Protestors demanding a continuation of the religious exemption from school vaccine requirements outside the Capitol in January 2021. Yehyun Kim

When people are given a cancer diagnosis, they naturally take an inventory of their past behaviors, looking for the roots of the illness.

Was it all those cigarettes I smoked in high school? The diet soda I love? High tension wires? Bad genes?

Even if a cause is found, it doesn’t change the outcome, of course.

State Rep. Christine Palm

But what about the cancer eating at the marrow of our country right now? Some of us are sitting in shock and asking, “How could this ever have happened?” Others, including senators, members of congress and the cabinet, are waking from a deep sleep and trying, too late, to distance themselves. But many others saw this coming.

We certainly saw it writ large from the moment Donald Trump was elected. Everything he did, from the get-go, led inevitably to moral, political and social cancer. From mocking a disabled reporter to telling his acolytes at a rally to “knock the hell out of him, will ya?” we saw those signs early, and as clearly as a shadow on an x-ray. And yet, we chose to ignore them.

But it’s too simplistic to lay this all at Trump’s feet -– feet which are now trying to dodge impeachment, or, what he truly deserves, which is to be removed from office under the 25th Amendment.

If we were paying attention, the symptoms of the disease were right before our eyes, including here in Connecticut.

Last Wednesday, my colleagues and I were sworn in by the Secretary of the State. Because of COVID restrictions, the ceremony was held outside, on the north portico of the State Capitol. Beginning an hour before the swearing-in, a crowd swelled behind a make-shift barrier erected by the Capitol police. Although this crowd did not breach the cordon or storm the Capitol, it was something other than “peaceful,” as it has been described in the press. A mix of anti-vaxxers, COVID-deniers and Trump supporters, with flags held high, they swore at us, jeered and used loud vuvuzela horns to drown out the speakers on the dais. In other words, to disrupt the peaceful business of government.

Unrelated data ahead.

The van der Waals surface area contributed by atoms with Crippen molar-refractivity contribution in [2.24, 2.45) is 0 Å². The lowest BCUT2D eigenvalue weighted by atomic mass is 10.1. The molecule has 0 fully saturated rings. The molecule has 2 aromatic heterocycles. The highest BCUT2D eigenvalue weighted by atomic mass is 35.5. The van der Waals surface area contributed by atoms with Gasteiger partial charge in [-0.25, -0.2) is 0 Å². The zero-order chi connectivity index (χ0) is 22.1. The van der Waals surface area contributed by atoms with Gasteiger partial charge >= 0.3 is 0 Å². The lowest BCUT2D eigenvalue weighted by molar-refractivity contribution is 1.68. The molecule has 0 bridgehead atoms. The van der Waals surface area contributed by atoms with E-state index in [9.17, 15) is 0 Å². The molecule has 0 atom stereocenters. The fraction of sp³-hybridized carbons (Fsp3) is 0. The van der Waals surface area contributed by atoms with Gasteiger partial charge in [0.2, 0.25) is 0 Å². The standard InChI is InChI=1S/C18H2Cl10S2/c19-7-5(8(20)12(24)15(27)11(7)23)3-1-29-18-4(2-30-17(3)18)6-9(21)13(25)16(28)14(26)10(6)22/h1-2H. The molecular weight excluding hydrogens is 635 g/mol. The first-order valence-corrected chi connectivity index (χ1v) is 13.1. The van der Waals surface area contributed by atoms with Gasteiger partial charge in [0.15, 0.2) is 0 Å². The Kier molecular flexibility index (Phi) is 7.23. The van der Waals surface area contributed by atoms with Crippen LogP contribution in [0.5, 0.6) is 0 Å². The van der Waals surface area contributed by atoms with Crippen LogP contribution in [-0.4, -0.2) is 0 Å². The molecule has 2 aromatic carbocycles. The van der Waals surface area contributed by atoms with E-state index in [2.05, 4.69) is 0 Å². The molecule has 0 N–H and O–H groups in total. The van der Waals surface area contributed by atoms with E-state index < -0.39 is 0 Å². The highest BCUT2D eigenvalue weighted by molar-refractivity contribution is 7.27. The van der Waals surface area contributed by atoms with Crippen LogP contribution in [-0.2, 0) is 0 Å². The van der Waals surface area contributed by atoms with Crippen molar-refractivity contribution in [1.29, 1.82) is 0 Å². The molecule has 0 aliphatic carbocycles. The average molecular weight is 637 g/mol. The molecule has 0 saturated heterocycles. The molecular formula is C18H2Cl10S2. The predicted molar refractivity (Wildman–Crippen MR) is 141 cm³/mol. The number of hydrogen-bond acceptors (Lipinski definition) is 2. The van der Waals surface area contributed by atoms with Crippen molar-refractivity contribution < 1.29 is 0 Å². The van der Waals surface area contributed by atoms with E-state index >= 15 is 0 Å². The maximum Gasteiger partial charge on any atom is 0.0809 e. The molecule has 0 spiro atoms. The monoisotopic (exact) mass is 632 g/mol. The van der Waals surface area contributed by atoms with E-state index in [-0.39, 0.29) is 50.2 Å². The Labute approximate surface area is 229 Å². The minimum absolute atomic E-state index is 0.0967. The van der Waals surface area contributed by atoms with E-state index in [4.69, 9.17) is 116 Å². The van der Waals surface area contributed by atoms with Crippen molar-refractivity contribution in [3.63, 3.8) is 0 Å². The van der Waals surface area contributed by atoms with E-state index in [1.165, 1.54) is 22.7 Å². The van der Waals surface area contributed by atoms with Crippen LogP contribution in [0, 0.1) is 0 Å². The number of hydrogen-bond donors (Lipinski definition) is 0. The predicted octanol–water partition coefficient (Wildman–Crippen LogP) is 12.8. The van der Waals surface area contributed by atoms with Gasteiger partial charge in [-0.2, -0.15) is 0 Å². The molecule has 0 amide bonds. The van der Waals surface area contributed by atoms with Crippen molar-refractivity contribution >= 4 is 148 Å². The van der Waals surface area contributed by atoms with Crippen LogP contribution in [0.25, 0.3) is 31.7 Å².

Several of my colleagues in the House, from the Republican side of the aisle, encouraged the Trump crowd, “high-fived” them, and seemed to take delight in chants of “Creatures of government, go home!” Several did so without masks.

State Houses in Oregon  and Georgia have been breached by similar Trump-inspired mobs. What happened there, and in Washington, could easily have happened in Hartford. We simply lucked out.

But just as the roots of insurrection didn’t start “over there,” they also didn’t start last Wednesday. The myth of shared blame needs to be debunked once and for all. There aren’t always “good people on both sides.” There is nothing good or excusable about white supremacy, racism, misogyny, homophobia or hatred of immigrants. From our cities, with the disparate treatment of Black and brown citizens at the hands of the police –- which far too many whites still deny exists -– to our small towns, where citizens rage against one another over racist sports mascots, the cancerous cells begin their deadly division.

We should all be looking back on what we saw coming. We should all be asking what we did to stop it.

When my friend Melissa Schlag, the former Haddam selectwoman who died recently of breast cancer, took a knee in 2018 to protest Trump’s treasonous behavior in Helsinki, her fellow Republican town officials decried her as the traitor. The news was picked up as far away as Russia. Melissa, a civil servant and dedicated environmentalist, faced numerous death threats for her crime of defending the U.S. Constitution. She was a long-suffering canary in the coalmine.

Is it finally time to revisit those early warning signs we chose to ignore? Are we ready to diagnose ourselves for the societal ills that culminated in the insurrection at our nation’s Capitol, which took lives, endangered our Congressional delegation, and threatened to replace our fragile democracy with a coup led by Trump’s minions pumped up on the steroid of his populist, ill-informed demagoguery?

What did those who flew both Trump flags and “Back the Blue” flags think and feel when they saw those same flags used as weapons against the Capitol police? (Not to mention the American flag dragged disrespectfully along the Capitol corridor floors.)

How do those who are tired of hearing about “white male privilege” explain videos showing the entirely white, largely male, rioters lounging in D.C. hotel lobbies after the riot instead of lying in the street gasping for air with a police officer’s boot on their necks?

And do those Republicans who did not support Trump but remained silent regret their complicity? We can still count on one hand the Connecticut Republicans who had the mettle to forswear his vitriol. Think of how powerful their early, unified denouncement would have been and what a difference it might have made.

And are my fellow Democrats ready to be bolder? To take action to break up systemic inequities that allow demagogues like Trump to have such widespread appeal?

Yes, it’s embarrassing to acknowledge when we are gullible, and it’s hard to un-paint the corner we’ve painted ourselves into. But if ever there were a time to come clean, this is it. While cancer of the body can’t be undone by a promise to reform bad habits, cancer of the body politic can. But it takes the courage, and the humility, to look hard at those sinister shadows on our individual souls and collective psyche.

Christine Palm is State Representative for the 36th General Assembly District covering Chester, Deep River, Essex and Haddam.

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